Metcalf told him to think of the decathlon as a competition against the self—a common enough approach, but one that continues to come in handy for Eaton, who, at this point, is often competing against his own records.”

Mary Pilon: Can Ashton Easton Save Decathlon? (New Yorker)

 When you truly don´t care about others and don´t enjoy winning other people than yourself, you have reached the highest level of mastery.

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Never Think Outside The Box

One of the most annoying cliches in advertising is the”thinking outside the box”. This term is usually used by people, who are not usually known for their thinking at the first place. ”Thinking outside the box” means totally useless brainstorming for hours and random ideas you cannot use anywhere.

Not too fond of brainstorming either. Workshops have to be very tightly defined and organized to be useful. Instead of huge committee circle-jerking half-boiled ideas, it is usually more productive to force people to write ideas alone.

The first problem is not that we don´t think outside the box, it is that majority of people don´t think, period.

Second problem is that we just don´t know what our box is.

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The Difference Between Start-up Event and Marketing Event

Last week I was in Slush Singapore and the event was awesome. It was also breath of fresh air from traditional industry events, where you usually end up when working in marketing. What was also refreshing that I had to really explain what I am doing for work as the majority of people were not familiar with the weird acronyms we have as our “brands”. Can you truly explain what you do?

When I was talking to start-ups, pretty much every single one of them was explaining how their product, innovation or service is making the world a better place. Of course everyone wants to be a unicorn and get big fat investing rounds, but that was not the first thing you heard from them. The sense of purpose was something that came across first. Therefore I had really interesting discussions there and exchanged way more cards than in typical marketing event.

When you go to advertising seminar, the dialogue goes like this:

AD WANKER #1: ME ME ME ME $$$$$$*



AD WANKER #2: ME ME ME ME $$$$$$


and this continues as long as there is free booze.

We are only talking about ourselves. We preach our clients how they should be consumer-centric and communicate that way, but we are not practicing what we preach. For masters of branding, we truly suck on it. To be able to make your client interesting, you have to be interesting as well.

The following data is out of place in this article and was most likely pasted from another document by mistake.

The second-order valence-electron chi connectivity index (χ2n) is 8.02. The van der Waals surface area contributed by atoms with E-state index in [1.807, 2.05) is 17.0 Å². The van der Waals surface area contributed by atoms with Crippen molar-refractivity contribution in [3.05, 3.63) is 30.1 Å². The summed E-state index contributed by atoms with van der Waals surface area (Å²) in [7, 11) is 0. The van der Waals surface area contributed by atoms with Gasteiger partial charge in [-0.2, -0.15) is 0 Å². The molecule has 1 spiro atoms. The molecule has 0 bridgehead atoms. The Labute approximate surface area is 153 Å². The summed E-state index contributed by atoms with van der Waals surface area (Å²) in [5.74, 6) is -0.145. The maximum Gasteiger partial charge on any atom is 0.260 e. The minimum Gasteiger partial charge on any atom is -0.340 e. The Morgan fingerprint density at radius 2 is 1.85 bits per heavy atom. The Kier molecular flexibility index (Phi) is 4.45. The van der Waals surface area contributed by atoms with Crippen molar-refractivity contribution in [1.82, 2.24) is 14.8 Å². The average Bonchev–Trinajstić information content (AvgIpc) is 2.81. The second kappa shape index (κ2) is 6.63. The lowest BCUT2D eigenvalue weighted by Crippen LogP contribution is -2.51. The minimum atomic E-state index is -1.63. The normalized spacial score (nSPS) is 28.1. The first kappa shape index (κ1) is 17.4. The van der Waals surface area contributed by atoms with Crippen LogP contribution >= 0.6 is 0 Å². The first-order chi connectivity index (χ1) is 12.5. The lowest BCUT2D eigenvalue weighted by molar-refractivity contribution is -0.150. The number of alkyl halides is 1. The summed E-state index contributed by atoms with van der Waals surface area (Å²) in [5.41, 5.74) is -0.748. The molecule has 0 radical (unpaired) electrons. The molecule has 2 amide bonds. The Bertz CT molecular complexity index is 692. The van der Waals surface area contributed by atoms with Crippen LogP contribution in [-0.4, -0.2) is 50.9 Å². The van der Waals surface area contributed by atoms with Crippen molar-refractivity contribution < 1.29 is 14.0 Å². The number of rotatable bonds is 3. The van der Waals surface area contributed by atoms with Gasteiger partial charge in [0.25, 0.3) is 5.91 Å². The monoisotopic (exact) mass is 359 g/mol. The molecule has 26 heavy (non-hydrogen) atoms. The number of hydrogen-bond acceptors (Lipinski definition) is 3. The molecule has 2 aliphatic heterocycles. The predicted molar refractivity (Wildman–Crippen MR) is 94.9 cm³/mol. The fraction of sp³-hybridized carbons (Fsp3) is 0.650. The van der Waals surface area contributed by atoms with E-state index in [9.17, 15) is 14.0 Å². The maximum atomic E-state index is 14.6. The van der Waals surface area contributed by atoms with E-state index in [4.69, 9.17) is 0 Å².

Talking about the cobbler´s children are the worst shod.

So what is the main difference between start-up event and marketing event?

First ones are interesting and inspiring. Latter ones are just painful waste of time.

I love marketing, but our industry is standing on burning platform. The talk about changing our ways has been mostly just smoke and mirrors for majority of agencies. We have taken some buzzwords from start-up world and put it to our presentations and think that we are innovative.  Current advertising is only relevant to advertisers and agencies. Advertising is not shaping popular culture anymore. Some could almost argue that we are not even part of popular culture.

Marketing is more important than ever. This was also obvious when talking with start-ups. They need help on how to break through clutter: how to be noticed, how to create memorable brand and tell interesting stories. They are in desperate need of agency expertise, but bureaucratic processes and archaic ways of working make collaboration almost impossible. Agencies are slow, the most interesting future clients are not.

Luckily it is not only gloom and doom and there are some awesome initiatives towards right direction (and luckily in firm where I am working for). Evolution does not save us, we need revolution.

* Way less money than any start-up is getting on their financing rounds.

** And that great work is categorized by fellow ad guys not the general public

**** In reality just some scam project

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5 Reasons Why Snapchat Spectacles Will Become a Hit

Google Glass failed because it was used by uncool nerds in shower and maybe due to some other reasons as well. Snapchat recently announced Spectacles, their first hardware offering.

Compared to Google glasses, I see rosier future for the Snapchat spectacles:

1. Hardware supports existing Snapchat product.

You can immediately envision how the new Spectacles actually enhance your Snapchat user experience. Spectacles are slave for overall Snapchat use case and provide natural gateway to deepen your relationship with brand. Google Glass was more branded as a separate product.

2. They are more lifestyle than technology.


The glasses look cool. They totally embody Snapchat brand. Spectacles are so LA. They are not looking like bunch of engineers designed it, which has been the Achilles’ heel of many wearables. Wearables should be approached fashion-first, technology-second. Usually it is great if you can create a tribe of followers, unless they are called glassholes.